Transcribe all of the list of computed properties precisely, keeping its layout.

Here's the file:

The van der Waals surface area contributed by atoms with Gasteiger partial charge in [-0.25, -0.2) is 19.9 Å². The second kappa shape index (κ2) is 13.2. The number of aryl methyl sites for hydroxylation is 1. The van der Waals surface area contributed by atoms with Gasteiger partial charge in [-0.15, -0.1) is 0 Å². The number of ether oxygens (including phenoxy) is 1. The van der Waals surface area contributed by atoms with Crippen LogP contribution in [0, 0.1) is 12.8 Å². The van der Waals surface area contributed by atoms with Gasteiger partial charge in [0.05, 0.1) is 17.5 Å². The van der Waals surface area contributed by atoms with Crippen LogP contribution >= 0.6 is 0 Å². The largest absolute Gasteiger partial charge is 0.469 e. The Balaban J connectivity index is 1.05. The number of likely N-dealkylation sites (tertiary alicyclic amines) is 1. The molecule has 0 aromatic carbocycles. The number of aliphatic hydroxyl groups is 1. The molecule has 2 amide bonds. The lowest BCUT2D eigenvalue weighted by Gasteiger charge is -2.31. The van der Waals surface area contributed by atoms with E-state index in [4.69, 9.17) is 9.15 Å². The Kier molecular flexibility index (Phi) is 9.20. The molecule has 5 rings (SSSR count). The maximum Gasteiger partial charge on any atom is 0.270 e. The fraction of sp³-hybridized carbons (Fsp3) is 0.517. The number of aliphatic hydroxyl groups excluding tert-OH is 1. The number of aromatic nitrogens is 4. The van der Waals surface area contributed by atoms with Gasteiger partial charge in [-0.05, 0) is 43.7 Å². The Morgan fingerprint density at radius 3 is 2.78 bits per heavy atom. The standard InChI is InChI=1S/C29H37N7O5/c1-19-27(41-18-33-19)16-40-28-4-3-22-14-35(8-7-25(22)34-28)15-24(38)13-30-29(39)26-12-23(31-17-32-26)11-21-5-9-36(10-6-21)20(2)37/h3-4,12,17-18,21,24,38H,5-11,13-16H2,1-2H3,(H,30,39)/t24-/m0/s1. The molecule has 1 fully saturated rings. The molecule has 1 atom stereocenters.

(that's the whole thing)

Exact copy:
The van der Waals surface area contributed by atoms with Gasteiger partial charge in [-0.25, -0.2) is 19.9 Å². The second kappa shape index (κ2) is 13.2. The number of aryl methyl sites for hydroxylation is 1. The van der Waals surface area contributed by atoms with Gasteiger partial charge in [-0.15, -0.1) is 0 Å². The number of ether oxygens (including phenoxy) is 1. The van der Waals surface area contributed by atoms with Crippen LogP contribution in [0, 0.1) is 12.8 Å². The van der Waals surface area contributed by atoms with Gasteiger partial charge in [0.05, 0.1) is 17.5 Å². The van der Waals surface area contributed by atoms with Crippen LogP contribution >= 0.6 is 0 Å². The largest absolute Gasteiger partial charge is 0.469 e. The Balaban J connectivity index is 1.05. The number of likely N-dealkylation sites (tertiary alicyclic amines) is 1. The molecule has 0 aromatic carbocycles. The number of aliphatic hydroxyl groups is 1. The molecule has 2 amide bonds. The lowest BCUT2D eigenvalue weighted by Gasteiger charge is -2.31. The van der Waals surface area contributed by atoms with E-state index in [4.69, 9.17) is 9.15 Å². The Kier molecular flexibility index (Phi) is 9.20. The molecule has 5 rings (SSSR count). The maximum Gasteiger partial charge on any atom is 0.270 e. The fraction of sp³-hybridized carbons (Fsp3) is 0.517. The number of aliphatic hydroxyl groups excluding tert-OH is 1. The number of aromatic nitrogens is 4. The van der Waals surface area contributed by atoms with Gasteiger partial charge in [-0.05, 0) is 43.7 Å². The Morgan fingerprint density at radius 3 is 2.78 bits per heavy atom. The standard InChI is InChI=1S/C29H37N7O5/c1-19-27(41-18-33-19)16-40-28-4-3-22-14-35(8-7-25(22)34-28)15-24(38)13-30-29(39)26-12-23(31-17-32-26)11-21-5-9-36(10-6-21)20(2)37/h3-4,12,17-18,21,24,38H,5-11,13-16H2,1-2H3,(H,30,39)/t24-/m0/s1. The molecule has 1 fully saturated rings. The molecule has 1 atom stereocenters.